Mar 282009
 

During a recent dinner with a senior executive of a P&I club MAC happened to mention that a US maritime academy was teaching future officers to shoot pirates. His response was not unexpected: “You’re kidding!”.

His response was followed by a clear and unequivocal description of why insurance folk get a sort of deer-in-the-headlights look in their eyes when the subject of arming ships arises. The subject raises extremely messy issues that the industry could do without.

MAC was, indeed, not joking. Several recent media reports mention firearms training at the Massachusetts Maritime Academy as part of the baccalaureate course. The training is provided by a former Secret Service agent and Vietnam veteran with weapons provided by the local police department.

True, many masters quietly have a sidearm locked up in the ship’s safe. It’s not there for derring-do against today’s version of the Barbary pirates, however, more of a last option if the crew get too uppity.

Being under fire can be a life changing experience. It can even be a life stopping experience. MAC has, in his time, experienced such things. Looking down the business end of an armed bazooka in the midst of conflict certainly makes one think.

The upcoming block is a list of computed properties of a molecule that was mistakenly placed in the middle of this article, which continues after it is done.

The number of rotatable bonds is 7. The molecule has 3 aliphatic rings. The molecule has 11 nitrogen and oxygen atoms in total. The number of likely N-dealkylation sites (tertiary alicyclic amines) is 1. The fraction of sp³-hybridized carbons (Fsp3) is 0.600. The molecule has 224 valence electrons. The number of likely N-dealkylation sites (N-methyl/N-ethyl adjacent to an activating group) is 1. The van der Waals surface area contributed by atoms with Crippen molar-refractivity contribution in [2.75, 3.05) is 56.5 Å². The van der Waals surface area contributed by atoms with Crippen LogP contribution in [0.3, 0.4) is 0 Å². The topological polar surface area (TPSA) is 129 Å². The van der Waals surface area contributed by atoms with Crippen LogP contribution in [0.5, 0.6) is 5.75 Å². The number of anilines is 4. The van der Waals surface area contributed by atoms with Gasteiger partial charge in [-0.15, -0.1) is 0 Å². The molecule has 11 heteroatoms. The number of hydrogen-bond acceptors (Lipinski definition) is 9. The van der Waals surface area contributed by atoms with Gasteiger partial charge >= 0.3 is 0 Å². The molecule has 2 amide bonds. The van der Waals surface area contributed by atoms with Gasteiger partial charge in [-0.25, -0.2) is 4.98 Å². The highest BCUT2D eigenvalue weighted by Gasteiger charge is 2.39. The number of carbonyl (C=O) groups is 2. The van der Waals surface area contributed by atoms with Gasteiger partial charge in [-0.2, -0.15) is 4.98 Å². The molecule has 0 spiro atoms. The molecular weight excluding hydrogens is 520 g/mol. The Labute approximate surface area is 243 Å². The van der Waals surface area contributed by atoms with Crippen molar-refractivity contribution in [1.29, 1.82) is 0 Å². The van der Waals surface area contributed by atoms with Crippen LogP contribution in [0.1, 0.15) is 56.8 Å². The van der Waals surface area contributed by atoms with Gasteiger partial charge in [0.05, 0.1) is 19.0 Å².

It’s difficult to make coherent, let alone correct, decisions under the confusion, noise and percussion of gunfire, especially when it’s aimed at you.

MAC would suggest that before giving someone a gun they might have to use in anger they should experience what it’s like to be under fire. It might just save some would-be Rambo from going home in a bodybag.

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  One Response to “Should Masters Go Gunning for Pirates?”

  1. I have to say that guns are not the answer on board the vessel. The answer is closer to being prepared to control your environment. Whether you are sailing the Gulf of Aden or anywhere else. When you know you are going to enter a high threat area, you must exercise due care, create the necessary defensive posture and have the ability to control your environment. A good valid risk assessment is a great help (vessel specific), and can give you some guidance as what is needed for your vessel and crew. If your plan and methodology are correct, along with the proper defensive posture, guns are not necessary.

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